The Health News USA July 17 2017

Overview

  • Many Americans are downright lazy. That’s among the findings of a study by Stanford University researchers using step-counters installed in most smartphones to track the walking activity of about 700,000 people in 46 countries around the world
  • Doctor Charalambos Antoniades of Britain’s University of Oxford and colleagues reported that they have developed a new imaging method that detects inflamed fat cells  as they are transforming into the inflamed, hardened plaques that clog up arteries. If the method holds up, doctors could start patients on drugs such as statins far earlier than they do now  in time to save them from ever developing serious heart disease, the researchers report in the journal Science Translational Medicine.
  • Eating fast food has been seen as a key factor in the growing obesity epidemic in the U.S. and throughout the world. Food journalist Mark Bittman says that the ‘fact’ that junk food is cheaper than real food has become a reflexive part of how we explain why so many Americans are overweight, particularly those with lower incomes. Poor people were actually less likely to eat fast food — and do so less frequently — than those in the middle class, and only a little more likely than the rich.

News on Health Professional Radio. Today is the 17th of July 2017. Read by Tabetha Moreto. Health News

https:www.usatoday.comstorynewshealth20170712u-s-among-worlds-laziest-countries-and-its-making-us-fat471332001

Many Americans are downright lazy.  That’s among the findings of a study by Stanford University researchers using step-counters installed in most smartphones  to track the walking activity of about seven hundred thousand people in forty six countries around the world.  Scott Delp, a professor of bioengineering who co-led the research told the BBC the “study is one thousand times larger than any previous study on human movement.”  The least lazy, according to the study published in the journal Nature,   are the Chinese, particularly those in Hong Kong where people averaged six thousand eight hundred and eighty a steps a day.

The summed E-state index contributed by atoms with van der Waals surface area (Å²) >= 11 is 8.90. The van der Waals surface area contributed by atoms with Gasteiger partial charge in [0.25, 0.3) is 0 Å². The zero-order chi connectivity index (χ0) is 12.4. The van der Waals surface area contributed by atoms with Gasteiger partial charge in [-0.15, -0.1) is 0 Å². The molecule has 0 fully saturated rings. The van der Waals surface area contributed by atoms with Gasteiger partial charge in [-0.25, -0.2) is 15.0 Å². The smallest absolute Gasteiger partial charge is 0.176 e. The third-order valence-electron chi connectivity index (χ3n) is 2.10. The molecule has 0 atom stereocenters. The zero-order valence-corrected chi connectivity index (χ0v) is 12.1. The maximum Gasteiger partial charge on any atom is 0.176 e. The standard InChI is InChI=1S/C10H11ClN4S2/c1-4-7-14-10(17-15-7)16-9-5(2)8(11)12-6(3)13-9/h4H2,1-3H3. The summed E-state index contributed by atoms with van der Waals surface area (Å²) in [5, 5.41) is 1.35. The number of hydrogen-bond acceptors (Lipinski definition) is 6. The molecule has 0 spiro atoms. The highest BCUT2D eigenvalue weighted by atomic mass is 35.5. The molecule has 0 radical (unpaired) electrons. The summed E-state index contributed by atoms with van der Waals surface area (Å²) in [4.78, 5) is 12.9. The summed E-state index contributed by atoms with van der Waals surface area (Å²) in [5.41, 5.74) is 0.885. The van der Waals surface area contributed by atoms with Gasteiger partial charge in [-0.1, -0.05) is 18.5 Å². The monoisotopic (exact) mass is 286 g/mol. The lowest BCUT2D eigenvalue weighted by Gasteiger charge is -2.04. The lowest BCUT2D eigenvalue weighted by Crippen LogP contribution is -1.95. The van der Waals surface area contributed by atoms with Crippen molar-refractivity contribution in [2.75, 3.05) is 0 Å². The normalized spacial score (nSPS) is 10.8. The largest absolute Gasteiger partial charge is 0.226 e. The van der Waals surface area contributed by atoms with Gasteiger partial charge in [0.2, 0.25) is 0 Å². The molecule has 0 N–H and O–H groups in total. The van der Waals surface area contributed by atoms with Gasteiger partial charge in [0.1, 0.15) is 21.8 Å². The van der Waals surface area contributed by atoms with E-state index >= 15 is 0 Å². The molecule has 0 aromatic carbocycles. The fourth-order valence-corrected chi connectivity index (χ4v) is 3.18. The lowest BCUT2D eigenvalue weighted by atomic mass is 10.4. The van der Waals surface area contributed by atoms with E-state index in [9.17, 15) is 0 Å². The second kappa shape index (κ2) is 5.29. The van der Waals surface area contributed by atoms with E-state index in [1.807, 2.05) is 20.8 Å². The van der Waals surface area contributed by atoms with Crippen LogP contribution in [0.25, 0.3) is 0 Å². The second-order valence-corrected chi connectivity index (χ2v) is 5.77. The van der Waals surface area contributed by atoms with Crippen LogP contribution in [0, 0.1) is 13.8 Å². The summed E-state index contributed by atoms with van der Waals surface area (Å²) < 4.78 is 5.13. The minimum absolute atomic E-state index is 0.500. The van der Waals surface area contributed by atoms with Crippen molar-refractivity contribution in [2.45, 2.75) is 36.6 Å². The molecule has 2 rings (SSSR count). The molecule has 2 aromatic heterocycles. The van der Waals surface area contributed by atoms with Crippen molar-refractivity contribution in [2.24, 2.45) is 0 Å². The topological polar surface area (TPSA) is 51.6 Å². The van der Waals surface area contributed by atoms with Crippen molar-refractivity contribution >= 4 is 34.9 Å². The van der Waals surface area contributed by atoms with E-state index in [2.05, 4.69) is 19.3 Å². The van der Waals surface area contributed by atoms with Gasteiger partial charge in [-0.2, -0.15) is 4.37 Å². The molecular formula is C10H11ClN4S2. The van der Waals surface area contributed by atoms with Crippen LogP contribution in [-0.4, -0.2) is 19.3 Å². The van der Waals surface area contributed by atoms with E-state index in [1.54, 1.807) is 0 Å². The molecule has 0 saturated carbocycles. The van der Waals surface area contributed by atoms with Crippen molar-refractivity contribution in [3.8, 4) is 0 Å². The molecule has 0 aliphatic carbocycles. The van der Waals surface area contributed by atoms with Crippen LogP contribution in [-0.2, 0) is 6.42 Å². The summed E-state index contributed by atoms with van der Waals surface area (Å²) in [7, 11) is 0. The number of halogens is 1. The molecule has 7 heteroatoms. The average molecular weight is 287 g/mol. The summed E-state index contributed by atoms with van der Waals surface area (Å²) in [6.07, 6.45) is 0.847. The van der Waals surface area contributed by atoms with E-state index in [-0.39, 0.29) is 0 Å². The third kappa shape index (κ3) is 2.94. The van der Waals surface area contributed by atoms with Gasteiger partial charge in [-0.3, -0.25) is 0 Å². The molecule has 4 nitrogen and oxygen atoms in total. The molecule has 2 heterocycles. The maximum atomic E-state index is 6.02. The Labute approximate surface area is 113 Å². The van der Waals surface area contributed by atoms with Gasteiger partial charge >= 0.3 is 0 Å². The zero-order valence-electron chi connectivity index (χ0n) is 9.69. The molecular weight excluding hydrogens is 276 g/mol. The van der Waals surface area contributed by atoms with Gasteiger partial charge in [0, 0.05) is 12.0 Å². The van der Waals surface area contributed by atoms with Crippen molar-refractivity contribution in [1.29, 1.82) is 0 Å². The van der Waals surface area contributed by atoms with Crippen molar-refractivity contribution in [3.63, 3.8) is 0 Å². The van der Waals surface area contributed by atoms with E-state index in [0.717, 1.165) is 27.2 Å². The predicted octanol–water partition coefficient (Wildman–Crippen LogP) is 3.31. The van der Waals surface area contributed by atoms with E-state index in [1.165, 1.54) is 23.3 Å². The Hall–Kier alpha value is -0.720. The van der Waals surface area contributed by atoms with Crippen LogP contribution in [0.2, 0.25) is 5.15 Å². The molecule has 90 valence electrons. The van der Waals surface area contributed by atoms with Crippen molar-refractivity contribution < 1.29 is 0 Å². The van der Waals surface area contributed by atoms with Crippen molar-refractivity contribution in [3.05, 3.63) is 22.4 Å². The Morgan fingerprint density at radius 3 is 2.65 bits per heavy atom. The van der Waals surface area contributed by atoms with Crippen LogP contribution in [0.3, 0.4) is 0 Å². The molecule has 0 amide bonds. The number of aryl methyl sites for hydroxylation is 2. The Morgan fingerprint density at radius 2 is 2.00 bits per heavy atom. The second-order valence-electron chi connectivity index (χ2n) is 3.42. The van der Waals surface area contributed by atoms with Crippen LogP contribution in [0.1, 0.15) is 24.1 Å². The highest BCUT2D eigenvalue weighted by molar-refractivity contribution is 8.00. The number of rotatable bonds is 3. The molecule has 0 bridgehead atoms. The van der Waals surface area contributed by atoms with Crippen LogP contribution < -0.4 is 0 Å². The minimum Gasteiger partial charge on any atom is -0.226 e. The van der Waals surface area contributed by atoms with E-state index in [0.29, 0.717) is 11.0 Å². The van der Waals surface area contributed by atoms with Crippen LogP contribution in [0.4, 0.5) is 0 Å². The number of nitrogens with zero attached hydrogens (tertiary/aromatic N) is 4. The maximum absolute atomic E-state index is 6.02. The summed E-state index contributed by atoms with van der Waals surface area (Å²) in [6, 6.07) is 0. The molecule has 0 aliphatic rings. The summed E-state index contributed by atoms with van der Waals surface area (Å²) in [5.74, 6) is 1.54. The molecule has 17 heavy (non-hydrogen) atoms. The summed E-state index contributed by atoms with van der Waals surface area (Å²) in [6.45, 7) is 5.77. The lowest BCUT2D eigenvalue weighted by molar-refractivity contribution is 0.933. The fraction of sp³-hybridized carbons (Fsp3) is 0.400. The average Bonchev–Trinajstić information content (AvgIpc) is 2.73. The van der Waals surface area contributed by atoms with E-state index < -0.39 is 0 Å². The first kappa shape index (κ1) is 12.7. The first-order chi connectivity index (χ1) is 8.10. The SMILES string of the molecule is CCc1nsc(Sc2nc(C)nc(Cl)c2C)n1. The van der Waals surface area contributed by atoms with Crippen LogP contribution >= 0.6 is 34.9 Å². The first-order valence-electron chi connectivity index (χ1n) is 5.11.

The worst nation was nearby Indonesia where people walked nearly half as much,  averaging three thousand five hundred and thirteen steps a day.  The worldwide average is four thousand nine hundred and sixty one steps,  with Americans averaging four thousand seven hundred and seventy four.  Does that mean Indonesians are much more likely to be obese than Americans?  No, the researchers say. The key is the variation in the amount of walking.

Overweight kids are costing America billions.  Obesity, inactivity could outpace smoking in cancer death risk.  More than two billion are overweight or obese globally, new study says.

Tim Althoff, who worked on the study, pointed to Sweden, with an average of five thousand eight hundred and sixty three steps, as having one of the smallest activity inequality gaps.  “It also had one of the lowest rates of obesity,” he said.

Another factor in activity inequality involved where people live: high-density cities or more suburban settings.  Jennifer Hicks, another researcher in the study, told the Stanford news site that they examined three California cities located close to one another – San Francisco, San Jose and Fremont.  They found San Francisco held both the highest walkability score and the lowest level of activity inequality.  Hicks stated that in cities that are more walkable, everyone tends to take more daily steps, whether male or female, young or old, healthy weight or obese.

http:www.nbcnews.comhealthhealth-carenew-heart-imaging-method-may-predict-heart-attacks-n782271